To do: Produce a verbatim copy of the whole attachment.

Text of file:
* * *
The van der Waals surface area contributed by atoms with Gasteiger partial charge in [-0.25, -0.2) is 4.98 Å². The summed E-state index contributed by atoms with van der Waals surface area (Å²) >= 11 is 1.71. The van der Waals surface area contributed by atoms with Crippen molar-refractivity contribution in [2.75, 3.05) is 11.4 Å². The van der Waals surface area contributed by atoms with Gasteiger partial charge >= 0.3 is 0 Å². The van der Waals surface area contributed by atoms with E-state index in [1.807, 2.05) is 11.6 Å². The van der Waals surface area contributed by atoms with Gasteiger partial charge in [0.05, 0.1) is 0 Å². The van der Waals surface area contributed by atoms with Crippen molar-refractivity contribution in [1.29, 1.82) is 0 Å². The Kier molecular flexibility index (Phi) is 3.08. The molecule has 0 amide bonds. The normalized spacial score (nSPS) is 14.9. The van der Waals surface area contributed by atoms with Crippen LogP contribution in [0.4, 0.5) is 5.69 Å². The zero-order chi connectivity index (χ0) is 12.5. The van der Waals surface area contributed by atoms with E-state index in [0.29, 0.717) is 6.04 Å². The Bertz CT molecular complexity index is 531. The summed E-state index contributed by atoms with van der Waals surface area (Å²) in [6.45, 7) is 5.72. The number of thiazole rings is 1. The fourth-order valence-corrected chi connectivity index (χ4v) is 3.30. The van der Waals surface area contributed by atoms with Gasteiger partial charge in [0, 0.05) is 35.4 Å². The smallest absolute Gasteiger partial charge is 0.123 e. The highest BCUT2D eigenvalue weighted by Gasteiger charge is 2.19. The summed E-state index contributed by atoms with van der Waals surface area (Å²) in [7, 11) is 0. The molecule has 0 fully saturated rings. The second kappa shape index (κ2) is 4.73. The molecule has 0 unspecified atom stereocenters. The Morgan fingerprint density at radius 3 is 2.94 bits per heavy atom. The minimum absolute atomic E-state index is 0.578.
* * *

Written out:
The van der Waals surface area contributed by atoms with Gasteiger partial charge in [-0.25, -0.2) is 4.98 Å². The summed E-state index contributed by atoms with van der Waals surface area (Å²) >= 11 is 1.71. The van der Waals surface area contributed by atoms with Crippen molar-refractivity contribution in [2.75, 3.05) is 11.4 Å². The van der Waals surface area contributed by atoms with Gasteiger partial charge >= 0.3 is 0 Å². The van der Waals surface area contributed by atoms with E-state index in [1.807, 2.05) is 11.6 Å². The van der Waals surface area contributed by atoms with Gasteiger partial charge in [0.05, 0.1) is 0 Å². The van der Waals surface area contributed by atoms with Crippen molar-refractivity contribution in [1.29, 1.82) is 0 Å². The Kier molecular flexibility index (Phi) is 3.08. The molecule has 0 amide bonds. The normalized spacial score (nSPS) is 14.9. The van der Waals surface area contributed by atoms with Crippen LogP contribution in [0.4, 0.5) is 5.69 Å². The zero-order chi connectivity index (χ0) is 12.5. The van der Waals surface area contributed by atoms with E-state index in [0.29, 0.717) is 6.04 Å². The Bertz CT molecular complexity index is 531. The summed E-state index contributed by atoms with van der Waals surface area (Å²) in [6.45, 7) is 5.72. The number of thiazole rings is 1. The fourth-order valence-corrected chi connectivity index (χ4v) is 3.30. The van der Waals surface area contributed by atoms with Gasteiger partial charge in [0, 0.05) is 35.4 Å². The smallest absolute Gasteiger partial charge is 0.123 e. The highest BCUT2D eigenvalue weighted by Gasteiger charge is 2.19. The summed E-state index contributed by atoms with van der Waals surface area (Å²) in [7, 11) is 0. The molecule has 0 fully saturated rings. The second kappa shape index (κ2) is 4.73. The molecule has 0 unspecified atom stereocenters. The Morgan fingerprint density at radius 3 is 2.94 bits per heavy atom. The minimum absolute atomic E-state index is 0.578.